When all boats float lower: the Tanzanian case in new study
How did Tanzania reduce economic inequality? Why is it still struggling to improve living standards for the majority of its population? Are colonial legacies to blame, or not? These questions are addressed in Sascha Klocke’s dissertation “Land, Labour, Legacies: Long-term Trends in Inequality and Living Standards in Tanzania, c.1920-2020”.
Tanzania was among the poorest countries in the world, when it gained independence in 1961. It has been struggling with this legacy ever since. Sascha Klocke is newly appointed doctor in Economic History at Lund University School of Economics and Management. In his dissertation, he studied the ups and downs of the Tanzanian economy and society.
The dream of rapid development
“The period of African socialism, ujamaa, from 1967 to about 1980 illustrates many of the points in my findings. In 1961, Tanzania emerged from colonial rule as a very poor country with very unequal access to a limited amount of economic opportunities. Opportunities for higher incomes and increased living standards were concentrated in the small private sector and the public sector, but few people had the necessary education and skill to pursue them,” says Sascha Klocke.
Outside of the sectors Sascha Klocke mentioned, there were activities that provided opportunities, such as cash crop production of, for example, coffee and cotton, but these were limited to a few geographic areas. As a result, widespread or rapid improvements in living standards did not happen. The Tanzanian government wanted to speed up the development process and also, suppress inequalities through a large-scale social-engineering programme: villagisation. This entailed the (forced) resettlement of almost the entire Tanzanian rural population into centrally-planned villages.
“It was hoped that villagisation would spread access to opportunities, reduce income inequality, and facilitate the provision of public services. The project, however, also caused widespread socio-economic disruptions and destabilised the Tanzanian economy. When Tanzania was hit by a series of external shocks throughout the 1970s, the entire economy collapsed, living standards fell significantly and wiped out decades of progress. It took Tanzania several decades to recover from this failed attempt at forcing more rapid development,” says Sascha Klocke.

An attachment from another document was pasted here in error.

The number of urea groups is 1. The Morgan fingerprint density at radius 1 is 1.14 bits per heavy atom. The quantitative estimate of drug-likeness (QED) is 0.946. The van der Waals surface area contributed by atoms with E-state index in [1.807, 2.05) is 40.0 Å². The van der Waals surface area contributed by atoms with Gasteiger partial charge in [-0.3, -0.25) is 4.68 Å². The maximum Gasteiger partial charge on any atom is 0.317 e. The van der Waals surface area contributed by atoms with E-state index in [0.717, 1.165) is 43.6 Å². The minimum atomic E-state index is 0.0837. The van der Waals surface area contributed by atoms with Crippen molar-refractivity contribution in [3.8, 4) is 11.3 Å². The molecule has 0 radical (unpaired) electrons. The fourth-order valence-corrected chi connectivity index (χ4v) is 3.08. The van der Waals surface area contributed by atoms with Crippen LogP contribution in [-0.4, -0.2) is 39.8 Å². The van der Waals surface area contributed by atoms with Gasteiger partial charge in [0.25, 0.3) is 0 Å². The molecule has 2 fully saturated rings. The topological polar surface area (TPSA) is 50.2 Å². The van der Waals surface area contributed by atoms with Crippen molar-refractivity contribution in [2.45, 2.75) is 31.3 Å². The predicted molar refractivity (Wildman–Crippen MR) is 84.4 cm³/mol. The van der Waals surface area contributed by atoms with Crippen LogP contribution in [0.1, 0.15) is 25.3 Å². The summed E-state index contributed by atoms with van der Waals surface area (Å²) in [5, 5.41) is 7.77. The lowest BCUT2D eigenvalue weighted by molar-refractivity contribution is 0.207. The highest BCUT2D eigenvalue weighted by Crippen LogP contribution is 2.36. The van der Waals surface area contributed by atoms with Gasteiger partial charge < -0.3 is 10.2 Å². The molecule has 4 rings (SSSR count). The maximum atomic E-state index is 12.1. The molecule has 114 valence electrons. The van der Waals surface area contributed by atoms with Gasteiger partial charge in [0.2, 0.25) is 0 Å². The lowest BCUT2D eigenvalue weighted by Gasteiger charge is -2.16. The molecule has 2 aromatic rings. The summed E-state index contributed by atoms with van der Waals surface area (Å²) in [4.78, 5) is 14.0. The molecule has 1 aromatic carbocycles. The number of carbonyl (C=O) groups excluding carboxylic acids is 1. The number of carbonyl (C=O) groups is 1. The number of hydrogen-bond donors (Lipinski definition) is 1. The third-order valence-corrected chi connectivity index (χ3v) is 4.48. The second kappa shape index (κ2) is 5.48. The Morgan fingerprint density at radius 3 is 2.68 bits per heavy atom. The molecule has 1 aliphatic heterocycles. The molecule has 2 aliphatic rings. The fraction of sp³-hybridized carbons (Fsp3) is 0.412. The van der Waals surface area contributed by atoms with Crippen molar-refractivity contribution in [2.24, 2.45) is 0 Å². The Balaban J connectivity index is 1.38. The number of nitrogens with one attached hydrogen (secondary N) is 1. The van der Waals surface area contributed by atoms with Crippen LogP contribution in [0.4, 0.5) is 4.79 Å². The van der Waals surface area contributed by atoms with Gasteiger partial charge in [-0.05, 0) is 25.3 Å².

In the discussions and analysis in his dissertation, Sascha Klocke used analytical narratives to provide in-depth case studies. His main sources of quantitative data were different data records, from the Colonial period for “British Tanganyika” as well as the decades after Tanzania gained independence.
“Unequal access to opportunities”
“Living standards in Tanzania have seen several periods of upward trends, including recent decades, but most of which have been reversed through crises. Despite overall low levels of inequality, my research also highlights that certain dimensions of economic inequality, including racial wage differences in colonial times, stratification in export production, and wage inequality in the formal sector, were often high,” Sascha Klocke says and adds:
“Moreover, due to Tanzania’s overall low level of economic development, economic inequality often could not have been much higher than it was. I argue that both economic inequality and overall low living standards have been caused by very unequal access to opportunities, and uneven spread of economic development, and the disruptions caused by the developments that took place.”
Why is this important for us to know?
“My findings underline that economic development can have destabilising effects on societies, both in the form of reduced living standards due to the disruption of established socio-economic systems and in the form of increasing inequalities. The analysis shows that conventional measures of inequality, Gini coefficients, might understate the level of actually-existing inequality in Tanzania. It also highlights that relatively high, or even increasing income inequality, do not have to be a problem per se.”
Why wouldn’t an increase in income inequality become a problem?
“One might say that the conclusion that increases in inequality are not always problematic, and that decreases in inequality are not always an indicator of good developments, contradicts a consensus in some parts of academia, public discourse, and politics: that inequality is always undesirable and equality always good. The main idea here is that we might have to accept some inequality to have development, and using redistributive policies to prevent any inequality from arising – even for a limited time – can seriously hamper the nascent development process”